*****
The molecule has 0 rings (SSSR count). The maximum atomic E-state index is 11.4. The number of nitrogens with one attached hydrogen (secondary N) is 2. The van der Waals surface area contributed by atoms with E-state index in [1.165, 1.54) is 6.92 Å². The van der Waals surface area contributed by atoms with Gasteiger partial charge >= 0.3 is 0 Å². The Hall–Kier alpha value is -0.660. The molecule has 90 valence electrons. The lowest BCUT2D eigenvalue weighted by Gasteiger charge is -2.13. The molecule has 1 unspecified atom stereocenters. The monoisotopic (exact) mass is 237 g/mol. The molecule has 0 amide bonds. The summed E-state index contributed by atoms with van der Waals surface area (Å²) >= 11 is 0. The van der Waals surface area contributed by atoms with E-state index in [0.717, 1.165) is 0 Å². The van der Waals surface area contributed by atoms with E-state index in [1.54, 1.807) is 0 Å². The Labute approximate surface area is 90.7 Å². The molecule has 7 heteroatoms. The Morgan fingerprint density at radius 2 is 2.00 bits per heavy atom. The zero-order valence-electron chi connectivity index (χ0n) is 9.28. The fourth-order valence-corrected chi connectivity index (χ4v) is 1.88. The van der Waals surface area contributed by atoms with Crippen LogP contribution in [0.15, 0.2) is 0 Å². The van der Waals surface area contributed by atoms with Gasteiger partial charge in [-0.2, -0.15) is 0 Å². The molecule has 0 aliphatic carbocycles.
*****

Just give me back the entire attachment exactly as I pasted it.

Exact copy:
The molecule has 0 rings (SSSR count). The maximum atomic E-state index is 11.4. The number of nitrogens with one attached hydrogen (secondary N) is 2. The van der Waals surface area contributed by atoms with E-state index in [1.165, 1.54) is 6.92 Å². The van der Waals surface area contributed by atoms with Gasteiger partial charge >= 0.3 is 0 Å². The Hall–Kier alpha value is -0.660. The molecule has 90 valence electrons. The lowest BCUT2D eigenvalue weighted by Gasteiger charge is -2.13. The molecule has 1 unspecified atom stereocenters. The monoisotopic (exact) mass is 237 g/mol. The molecule has 0 amide bonds. The summed E-state index contributed by atoms with van der Waals surface area (Å²) >= 11 is 0. The van der Waals surface area contributed by atoms with E-state index in [0.717, 1.165) is 0 Å². The van der Waals surface area contributed by atoms with E-state index in [1.54, 1.807) is 0 Å². The Labute approximate surface area is 90.7 Å². The molecule has 7 heteroatoms. The Morgan fingerprint density at radius 2 is 2.00 bits per heavy atom. The zero-order valence-electron chi connectivity index (χ0n) is 9.28. The fourth-order valence-corrected chi connectivity index (χ4v) is 1.88. The van der Waals surface area contributed by atoms with Crippen LogP contribution in [0.15, 0.2) is 0 Å². The van der Waals surface area contributed by atoms with Gasteiger partial charge in [-0.2, -0.15) is 0 Å². The molecule has 0 aliphatic carbocycles.